Published : Wednesday, November 14, 2018 | 5:54 PM
The Pasadena-based Thirty Meter Telescope International Observatory (TIO) has endorsed a recommendation from its Science Advisory Committee to select a more conventional slit-mask-based imaging spectrograph design for the telescope’s Wide Field Optical Spectrograph (WFOS), its second first-light instrument.
First light refers to the first use of a telescope to take an astronomical image after construction. The Wide Field Optical Spectrograph concept follows the Infrared Imaging Spectrograph (IRIS), which integrates a field spectrograph (an instrument that separates light by its wavelengths) and an imaging camera. While WFOS is currently under conceptual design review, IRIS is now under the second phase of its preliminary design review.
Members of the TIO’s Science Advisory Committee met in Pasadena in October to talk about the observatory’s science requirements and its suite of instruments and review evaluation reports about the two concept options for the Spectograph: a fiber-based design and a slit-mask design.
Once installed and operating, Wide Field Optical Spectrographs will serve teams of researchers in a broad range of scientific interests, including the study of the distribution and nature of dark matter in the universe, as well as the composition of high-redshift galaxies (galaxies that appear to be moving away from the observer, as opposed to blueshift, which appears to be moving closer) and the physics of supernovae and gamma-ray burst events.
A TIO statement said the decision to select a slit-mask concept for its first-light multi-object spectrograph was mainly driven by the desire to emphasize the design’s customizable capabilities, which can be fine-tuned by each observer for specific science goals. The slit-mask design will provide excellent throughput and imaging over an approximate 25 square-arcminutes field-of-view. Arcminutes are a unit of angular measure used to figure out distances on the sky.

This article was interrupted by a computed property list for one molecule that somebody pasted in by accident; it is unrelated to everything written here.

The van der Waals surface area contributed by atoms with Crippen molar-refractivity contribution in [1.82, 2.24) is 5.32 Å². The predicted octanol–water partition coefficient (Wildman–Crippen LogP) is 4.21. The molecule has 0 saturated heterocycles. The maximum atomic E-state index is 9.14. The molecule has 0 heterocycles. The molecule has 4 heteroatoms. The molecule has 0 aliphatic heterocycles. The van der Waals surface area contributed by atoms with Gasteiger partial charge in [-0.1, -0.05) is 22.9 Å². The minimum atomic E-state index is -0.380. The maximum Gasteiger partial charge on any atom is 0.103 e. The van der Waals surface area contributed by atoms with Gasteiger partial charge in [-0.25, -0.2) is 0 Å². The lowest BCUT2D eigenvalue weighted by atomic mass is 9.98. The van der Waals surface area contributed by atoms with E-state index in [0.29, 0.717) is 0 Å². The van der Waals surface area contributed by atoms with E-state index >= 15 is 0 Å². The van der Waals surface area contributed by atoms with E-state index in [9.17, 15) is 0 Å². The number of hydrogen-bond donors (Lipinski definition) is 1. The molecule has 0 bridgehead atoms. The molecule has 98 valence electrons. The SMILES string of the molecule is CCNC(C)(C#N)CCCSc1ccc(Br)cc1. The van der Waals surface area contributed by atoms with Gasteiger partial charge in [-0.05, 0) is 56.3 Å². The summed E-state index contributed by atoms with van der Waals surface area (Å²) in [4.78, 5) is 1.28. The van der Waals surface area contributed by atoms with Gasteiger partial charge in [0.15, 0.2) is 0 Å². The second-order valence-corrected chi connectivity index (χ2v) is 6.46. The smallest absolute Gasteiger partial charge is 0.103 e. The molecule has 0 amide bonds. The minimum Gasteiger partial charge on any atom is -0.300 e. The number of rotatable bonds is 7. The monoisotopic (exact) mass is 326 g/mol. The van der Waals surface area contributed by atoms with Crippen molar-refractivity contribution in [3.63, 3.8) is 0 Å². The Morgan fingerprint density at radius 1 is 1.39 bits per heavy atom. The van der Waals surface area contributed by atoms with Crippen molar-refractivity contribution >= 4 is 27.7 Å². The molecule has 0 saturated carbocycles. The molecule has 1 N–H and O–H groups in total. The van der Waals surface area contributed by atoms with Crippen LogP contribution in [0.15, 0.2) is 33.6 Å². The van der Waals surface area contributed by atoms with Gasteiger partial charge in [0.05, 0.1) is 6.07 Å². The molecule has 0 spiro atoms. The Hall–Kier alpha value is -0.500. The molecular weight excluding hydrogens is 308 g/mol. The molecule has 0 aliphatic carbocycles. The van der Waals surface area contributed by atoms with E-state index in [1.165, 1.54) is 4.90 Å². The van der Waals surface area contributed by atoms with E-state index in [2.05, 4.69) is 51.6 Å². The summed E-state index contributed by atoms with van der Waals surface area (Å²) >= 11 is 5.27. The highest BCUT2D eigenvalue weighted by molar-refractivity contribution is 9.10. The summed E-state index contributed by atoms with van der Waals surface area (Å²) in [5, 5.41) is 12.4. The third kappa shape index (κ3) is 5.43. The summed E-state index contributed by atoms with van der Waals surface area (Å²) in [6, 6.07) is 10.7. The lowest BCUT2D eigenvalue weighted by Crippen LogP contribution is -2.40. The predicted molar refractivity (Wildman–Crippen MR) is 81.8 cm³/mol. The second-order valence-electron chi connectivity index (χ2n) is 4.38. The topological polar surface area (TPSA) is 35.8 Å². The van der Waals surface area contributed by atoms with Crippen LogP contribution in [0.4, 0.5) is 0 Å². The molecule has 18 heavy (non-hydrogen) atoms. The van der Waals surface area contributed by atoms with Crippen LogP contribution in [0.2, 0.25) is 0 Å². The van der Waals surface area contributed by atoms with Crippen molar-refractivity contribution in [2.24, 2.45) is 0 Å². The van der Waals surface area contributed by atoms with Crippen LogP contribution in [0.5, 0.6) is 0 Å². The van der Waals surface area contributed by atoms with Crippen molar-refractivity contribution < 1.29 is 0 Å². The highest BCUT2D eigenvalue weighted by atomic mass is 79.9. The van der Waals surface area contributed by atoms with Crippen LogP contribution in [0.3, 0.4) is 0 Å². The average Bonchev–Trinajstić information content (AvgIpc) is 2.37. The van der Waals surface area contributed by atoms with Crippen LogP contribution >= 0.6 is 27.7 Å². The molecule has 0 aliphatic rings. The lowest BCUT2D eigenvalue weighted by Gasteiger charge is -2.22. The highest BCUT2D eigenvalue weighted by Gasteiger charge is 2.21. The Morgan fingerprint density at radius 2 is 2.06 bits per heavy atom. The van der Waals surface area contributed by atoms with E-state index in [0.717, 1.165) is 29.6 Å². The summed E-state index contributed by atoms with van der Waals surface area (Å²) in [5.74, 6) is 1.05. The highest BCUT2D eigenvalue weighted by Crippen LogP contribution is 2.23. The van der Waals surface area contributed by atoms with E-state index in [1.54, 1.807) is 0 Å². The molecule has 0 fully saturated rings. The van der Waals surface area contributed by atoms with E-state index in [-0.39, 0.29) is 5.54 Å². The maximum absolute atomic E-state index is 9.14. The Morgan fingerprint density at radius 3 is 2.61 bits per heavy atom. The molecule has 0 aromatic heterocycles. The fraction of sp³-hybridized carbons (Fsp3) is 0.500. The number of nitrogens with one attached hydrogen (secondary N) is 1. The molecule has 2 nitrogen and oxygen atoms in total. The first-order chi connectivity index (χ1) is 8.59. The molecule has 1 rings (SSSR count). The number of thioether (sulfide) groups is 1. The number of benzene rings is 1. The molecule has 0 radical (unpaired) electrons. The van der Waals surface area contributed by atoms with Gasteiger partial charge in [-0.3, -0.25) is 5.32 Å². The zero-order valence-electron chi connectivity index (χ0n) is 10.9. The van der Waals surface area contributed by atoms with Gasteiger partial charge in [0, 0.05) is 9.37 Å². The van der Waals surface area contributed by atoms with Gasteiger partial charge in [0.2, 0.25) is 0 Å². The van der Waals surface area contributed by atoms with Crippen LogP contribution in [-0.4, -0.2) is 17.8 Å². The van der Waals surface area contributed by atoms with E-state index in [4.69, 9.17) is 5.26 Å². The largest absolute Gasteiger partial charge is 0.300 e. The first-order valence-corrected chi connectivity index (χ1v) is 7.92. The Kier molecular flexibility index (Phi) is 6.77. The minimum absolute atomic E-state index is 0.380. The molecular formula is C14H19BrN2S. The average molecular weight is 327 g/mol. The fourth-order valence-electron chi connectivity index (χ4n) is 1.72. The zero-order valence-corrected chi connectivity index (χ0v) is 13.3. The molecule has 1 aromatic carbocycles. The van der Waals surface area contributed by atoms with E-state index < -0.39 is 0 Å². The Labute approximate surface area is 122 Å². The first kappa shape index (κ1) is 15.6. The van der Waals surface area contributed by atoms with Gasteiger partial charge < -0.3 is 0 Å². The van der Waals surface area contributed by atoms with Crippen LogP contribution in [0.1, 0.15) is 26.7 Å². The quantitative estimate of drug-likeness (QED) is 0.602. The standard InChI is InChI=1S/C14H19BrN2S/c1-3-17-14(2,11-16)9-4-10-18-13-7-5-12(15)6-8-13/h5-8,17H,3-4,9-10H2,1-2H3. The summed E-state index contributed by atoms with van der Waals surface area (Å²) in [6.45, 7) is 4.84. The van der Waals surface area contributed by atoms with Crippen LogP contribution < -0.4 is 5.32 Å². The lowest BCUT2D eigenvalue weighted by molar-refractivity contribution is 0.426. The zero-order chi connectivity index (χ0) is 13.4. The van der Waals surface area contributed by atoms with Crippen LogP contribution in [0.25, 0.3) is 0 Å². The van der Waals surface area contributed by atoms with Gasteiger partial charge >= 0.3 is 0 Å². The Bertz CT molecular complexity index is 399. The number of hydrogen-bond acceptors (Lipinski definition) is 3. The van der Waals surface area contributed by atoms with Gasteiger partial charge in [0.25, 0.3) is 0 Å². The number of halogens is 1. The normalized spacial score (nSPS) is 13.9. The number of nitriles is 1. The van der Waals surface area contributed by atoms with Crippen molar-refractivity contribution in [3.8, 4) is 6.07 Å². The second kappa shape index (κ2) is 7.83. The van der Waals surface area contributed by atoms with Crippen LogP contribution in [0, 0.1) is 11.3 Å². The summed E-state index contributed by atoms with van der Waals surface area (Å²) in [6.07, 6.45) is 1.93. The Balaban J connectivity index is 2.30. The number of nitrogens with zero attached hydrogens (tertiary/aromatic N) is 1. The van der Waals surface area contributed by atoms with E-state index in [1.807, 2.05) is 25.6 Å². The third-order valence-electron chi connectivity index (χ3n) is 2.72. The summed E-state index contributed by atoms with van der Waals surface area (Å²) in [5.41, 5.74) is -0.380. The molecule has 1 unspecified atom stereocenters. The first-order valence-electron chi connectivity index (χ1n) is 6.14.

The Wide Field Optical Spectrograph (is being readied for installation on the TMT by the late 2020s.
The Science Advisory Committee meeting also covered discussions about the next-generation instrument concepts that were submitted in response to its call for white papers, the TMT statement said. The SAC also discussed the organization of the upcoming TMT Science Forum “Breakthrough Science with the Thirty Meter Telescope” to be held in Pasadena in December.
The TIO is designing and developing the Thirty Meter Telescope project. The organization is a non-profit international partnership among Caltech, the University of California, the National Institutes of Natural Sciences of Japan, the National Astronomical Observatories of the Chinese Academy of Sciences, the Department of Science and Technology of India, and the National Research Council (Canada).
The organization will also run the TMT operations once the telescope is completed.
For updates on the TMT project and more information on the managing organization, visit www.tmt.org.